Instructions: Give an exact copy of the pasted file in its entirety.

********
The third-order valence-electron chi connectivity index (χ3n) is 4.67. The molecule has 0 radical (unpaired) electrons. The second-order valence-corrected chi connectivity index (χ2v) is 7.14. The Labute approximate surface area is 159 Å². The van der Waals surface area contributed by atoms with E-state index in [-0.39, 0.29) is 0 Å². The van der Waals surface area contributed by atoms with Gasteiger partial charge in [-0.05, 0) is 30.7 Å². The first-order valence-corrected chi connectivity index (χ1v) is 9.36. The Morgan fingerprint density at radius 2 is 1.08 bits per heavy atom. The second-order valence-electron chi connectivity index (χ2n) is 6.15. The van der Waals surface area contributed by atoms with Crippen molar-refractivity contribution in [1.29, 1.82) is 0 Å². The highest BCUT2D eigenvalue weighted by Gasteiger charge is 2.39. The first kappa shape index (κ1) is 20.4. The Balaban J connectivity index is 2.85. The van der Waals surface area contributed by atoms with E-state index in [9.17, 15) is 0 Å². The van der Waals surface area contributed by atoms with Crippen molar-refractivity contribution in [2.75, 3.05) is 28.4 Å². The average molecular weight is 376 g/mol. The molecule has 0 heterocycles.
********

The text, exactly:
The third-order valence-electron chi connectivity index (χ3n) is 4.67. The molecule has 0 radical (unpaired) electrons. The second-order valence-corrected chi connectivity index (χ2v) is 7.14. The Labute approximate surface area is 159 Å². The van der Waals surface area contributed by atoms with E-state index in [-0.39, 0.29) is 0 Å². The van der Waals surface area contributed by atoms with Gasteiger partial charge in [-0.05, 0) is 30.7 Å². The first-order valence-corrected chi connectivity index (χ1v) is 9.36. The Morgan fingerprint density at radius 2 is 1.08 bits per heavy atom. The second-order valence-electron chi connectivity index (χ2n) is 6.15. The van der Waals surface area contributed by atoms with Crippen molar-refractivity contribution in [1.29, 1.82) is 0 Å². The highest BCUT2D eigenvalue weighted by Gasteiger charge is 2.39. The first kappa shape index (κ1) is 20.4. The Balaban J connectivity index is 2.85. The van der Waals surface area contributed by atoms with E-state index in [9.17, 15) is 0 Å². The van der Waals surface area contributed by atoms with Crippen molar-refractivity contribution in [2.75, 3.05) is 28.4 Å². The average molecular weight is 376 g/mol. The molecule has 0 heterocycles.